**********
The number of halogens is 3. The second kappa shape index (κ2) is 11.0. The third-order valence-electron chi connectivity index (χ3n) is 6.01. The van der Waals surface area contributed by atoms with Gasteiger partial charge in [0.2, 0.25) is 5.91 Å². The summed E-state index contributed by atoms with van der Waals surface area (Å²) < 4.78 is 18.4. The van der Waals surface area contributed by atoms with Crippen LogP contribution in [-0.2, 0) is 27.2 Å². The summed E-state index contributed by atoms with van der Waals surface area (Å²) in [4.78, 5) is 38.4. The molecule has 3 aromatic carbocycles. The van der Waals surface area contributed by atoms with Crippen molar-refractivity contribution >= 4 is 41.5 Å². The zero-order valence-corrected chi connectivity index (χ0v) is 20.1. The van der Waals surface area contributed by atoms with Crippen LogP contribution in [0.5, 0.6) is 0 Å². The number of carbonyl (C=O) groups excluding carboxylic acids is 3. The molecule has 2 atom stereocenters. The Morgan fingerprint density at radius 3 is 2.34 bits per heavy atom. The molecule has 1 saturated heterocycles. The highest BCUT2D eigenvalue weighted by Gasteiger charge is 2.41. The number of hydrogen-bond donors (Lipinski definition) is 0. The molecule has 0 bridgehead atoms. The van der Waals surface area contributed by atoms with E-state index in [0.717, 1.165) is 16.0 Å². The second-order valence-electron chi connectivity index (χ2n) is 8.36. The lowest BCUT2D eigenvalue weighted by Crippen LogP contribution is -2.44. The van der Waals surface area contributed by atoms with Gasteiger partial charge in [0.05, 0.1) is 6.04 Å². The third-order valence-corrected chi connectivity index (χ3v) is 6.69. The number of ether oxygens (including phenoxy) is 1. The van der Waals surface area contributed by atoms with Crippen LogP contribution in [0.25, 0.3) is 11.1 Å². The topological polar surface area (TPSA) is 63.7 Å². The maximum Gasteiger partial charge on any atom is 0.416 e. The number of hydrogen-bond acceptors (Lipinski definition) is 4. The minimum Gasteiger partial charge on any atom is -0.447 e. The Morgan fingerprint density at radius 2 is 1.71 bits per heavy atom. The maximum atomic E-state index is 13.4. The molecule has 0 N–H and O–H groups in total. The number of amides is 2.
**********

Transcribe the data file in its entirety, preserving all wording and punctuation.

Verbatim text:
The number of halogens is 3. The second kappa shape index (κ2) is 11.0. The third-order valence-electron chi connectivity index (χ3n) is 6.01. The van der Waals surface area contributed by atoms with Gasteiger partial charge in [0.2, 0.25) is 5.91 Å². The summed E-state index contributed by atoms with van der Waals surface area (Å²) < 4.78 is 18.4. The van der Waals surface area contributed by atoms with Crippen LogP contribution in [-0.2, 0) is 27.2 Å². The summed E-state index contributed by atoms with van der Waals surface area (Å²) in [4.78, 5) is 38.4. The molecule has 3 aromatic carbocycles. The van der Waals surface area contributed by atoms with Crippen molar-refractivity contribution >= 4 is 41.5 Å². The zero-order valence-corrected chi connectivity index (χ0v) is 20.1. The van der Waals surface area contributed by atoms with Crippen LogP contribution in [0.5, 0.6) is 0 Å². The number of carbonyl (C=O) groups excluding carboxylic acids is 3. The molecule has 2 atom stereocenters. The Morgan fingerprint density at radius 3 is 2.34 bits per heavy atom. The molecule has 1 saturated heterocycles. The highest BCUT2D eigenvalue weighted by Gasteiger charge is 2.41. The number of hydrogen-bond donors (Lipinski definition) is 0. The molecule has 0 bridgehead atoms. The van der Waals surface area contributed by atoms with E-state index in [0.717, 1.165) is 16.0 Å². The second-order valence-electron chi connectivity index (χ2n) is 8.36. The lowest BCUT2D eigenvalue weighted by Crippen LogP contribution is -2.44. The van der Waals surface area contributed by atoms with Gasteiger partial charge in [0.05, 0.1) is 6.04 Å². The third-order valence-corrected chi connectivity index (χ3v) is 6.69. The number of ether oxygens (including phenoxy) is 1. The van der Waals surface area contributed by atoms with Crippen LogP contribution in [0.25, 0.3) is 11.1 Å². The topological polar surface area (TPSA) is 63.7 Å². The maximum Gasteiger partial charge on any atom is 0.416 e. The number of hydrogen-bond acceptors (Lipinski definition) is 4. The minimum Gasteiger partial charge on any atom is -0.447 e. The Morgan fingerprint density at radius 2 is 1.71 bits per heavy atom. The maximum atomic E-state index is 13.4. The molecule has 0 N–H and O–H groups in total. The number of amides is 2.